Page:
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Dear Friend,

     Is it hard for you to admit to mistakes on your part? Do you tend to think you are almost always right? Is the prospect of being wrong unsettling to you?

     Human beings have a natural tendency to feel we are right most of the time. Why else would you and I do what we do and say what we say, unless we believed we were right? But this tendency can be just one more outcrop of pride in our lives—one we can counteract effectively by regularly using the four-word title of this letter: “I may be wrong.”
 

A Disarming Phrase

     I was recently in a meeting with high-powered leaders who were discussing some potentially explosive issues. A few of the participants had made bold statements, putting forth their opinions in a forceful, assertive manner. But then, a participant who had not yet spoken offered his comments, beginning with these words: “I may be wrong, but….”

     My immediate thought upon hearing those words was: What a gracious and disarming way to begin a statement! Indeed, it was both humble and effective—the simple recognition by the speaker that his opinion might not be inerrant or infallible. Wouldn’t this be a helpful approach to many of our interactions and conversations with the people around us?

     Could the regular use of that four-word disclaimer help to eliminate arguments or adverse reactions? I decided there and then to say more often, “I may be wrong.”
 

Staying Teachable

     The tendency to become set in our ways and our words seems to worsen as we get older. With increased age and “wisdom,” you and I tend to believe ourselves to be right—all the time. It’s not a helpful trait at any age—and especially not in our later years.

     My wife has promised to help me avoid becoming rigid and crusty as I get older. (I’m trying my best to cooperate with the process.) Recently, she shared a very helpful Bible verse that I have taken to heart: “A poor yet wise lad is better than an old and foolish king who no longer knows how to receive instruction” (Ecclesiastes 4:13, NAS).

     The reference to the old and foolish king is sobering—especially the statement that he “no longer knows how” to take correction. It implies that at one point in his life, he was humble enough and receptive enough to welcome help. But somehow, because of age (“old and foolish”) or exalted position (becoming a king), he forgot how to receive input from others. Apparently, an old, rigid king can no longer admit, “I may be wrong.”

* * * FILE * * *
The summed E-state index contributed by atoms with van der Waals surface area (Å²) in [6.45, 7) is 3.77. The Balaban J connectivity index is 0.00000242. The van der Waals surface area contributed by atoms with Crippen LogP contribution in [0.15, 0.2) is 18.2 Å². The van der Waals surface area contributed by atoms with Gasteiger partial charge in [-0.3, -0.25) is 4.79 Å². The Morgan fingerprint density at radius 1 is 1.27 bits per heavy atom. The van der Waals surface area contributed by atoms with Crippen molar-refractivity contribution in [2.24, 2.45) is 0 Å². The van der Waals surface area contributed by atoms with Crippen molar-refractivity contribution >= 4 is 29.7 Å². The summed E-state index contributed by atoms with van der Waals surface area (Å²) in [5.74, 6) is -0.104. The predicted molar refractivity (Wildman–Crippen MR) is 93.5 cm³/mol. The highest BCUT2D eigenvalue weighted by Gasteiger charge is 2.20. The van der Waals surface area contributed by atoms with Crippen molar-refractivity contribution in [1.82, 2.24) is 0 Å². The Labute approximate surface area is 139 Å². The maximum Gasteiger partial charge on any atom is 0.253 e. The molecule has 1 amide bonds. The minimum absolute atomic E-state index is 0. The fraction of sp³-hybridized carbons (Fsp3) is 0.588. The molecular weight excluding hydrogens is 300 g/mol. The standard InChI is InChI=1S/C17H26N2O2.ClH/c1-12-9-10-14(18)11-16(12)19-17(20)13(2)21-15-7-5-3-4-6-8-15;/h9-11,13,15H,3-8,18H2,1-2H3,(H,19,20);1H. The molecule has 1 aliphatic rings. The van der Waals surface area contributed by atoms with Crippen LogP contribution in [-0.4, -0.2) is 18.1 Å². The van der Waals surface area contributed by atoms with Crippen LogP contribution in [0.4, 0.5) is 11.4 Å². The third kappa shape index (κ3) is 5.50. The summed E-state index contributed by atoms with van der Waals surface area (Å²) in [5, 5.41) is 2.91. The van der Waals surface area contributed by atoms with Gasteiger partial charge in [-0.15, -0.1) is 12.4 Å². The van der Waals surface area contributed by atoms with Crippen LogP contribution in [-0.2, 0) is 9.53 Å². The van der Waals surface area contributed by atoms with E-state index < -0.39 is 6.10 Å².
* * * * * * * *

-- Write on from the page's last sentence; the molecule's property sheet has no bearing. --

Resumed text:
A Lesson from David

     David, the Psalmist, addresses a similar concept in one of his early writings. Speaking in Psalm 19 of the life-changing value of biblical principles, he raises an important question in verse 12: “Who can understand his errors? Cleanse me from secret faults.”

     Evidently, David recognized his need for help—from the Lord and others—to discern areas of his life where adjustment was required. When David prays, “Cleanse me from secret faults,” he may not necessarily be talking about unconfessed sin. The faults he referenced might be incorrect behavior hidden from his own awareness—some habit or comment to which he was oblivious, yet which was offensive to others.

     This may be why David prays in verse 13, “Keep back Your servant also from presumptuous [arrogant] sins; let them not have dominion over me.” Was he recognizing that through sheer stubbornness or indifference, his actions might cause others pain?

     The final verse of this psalm is an appropriate summary on this topic for each of us: “Let the words of my mouth and the meditation of my heart be acceptable in Your sight, O LORD, my strength and my Redeemer.” To honor the Lord and not dishonor himself, David asked God to help him act and speak correctly—even in areas he could not see by himself.
 

Getting Softer

     One of the traits I admired deeply in Derek Prince was his great humility, even as I watched him grow older. Rather than becoming harder with age, it seemed that he became more tender. In fact, in many messages delivered by Derek late in life—especially when he was talking about God’s goodness—it was not uncommon to hear his voice break as he began to choke up and weep.

     In his softness, he wasn’t above saying, “I may be wrong.” I even remember some occasions when Derek specifically admitted being wrong about a matter. Rather than diminishing my view of him, his humble admission always caused my esteem for him to grow. Here was a man of God who did not consider himself to be infallible. We see this clearly in the following excerpt from a message called “Progressive Commitment”:
 
     There are very few preachers who would stand up and say, “What I told you was wrong.” What is the alternative? Live with your error for the rest of your life. In 1963, I preached a long sermon to my congregation at that time proving conclusively there could never be any more apostles in the Church. I have a very brief comment of three words about that: I WAS WRONG. It took a lot for me to say I was wrong. I could have gone on trying to prove myself right for the rest of my life, and my ministry would have in many ways been impaired.

     One of the traits I like about David is that when Nathan went to him and charged him with his sin, David said, “I have sinned.” That’s why he could remain the man he was. In some ways, King Saul’s errors were not as gross as those of David, but he never really recovered from them. Do you know why? Because Saul never fully admitted them.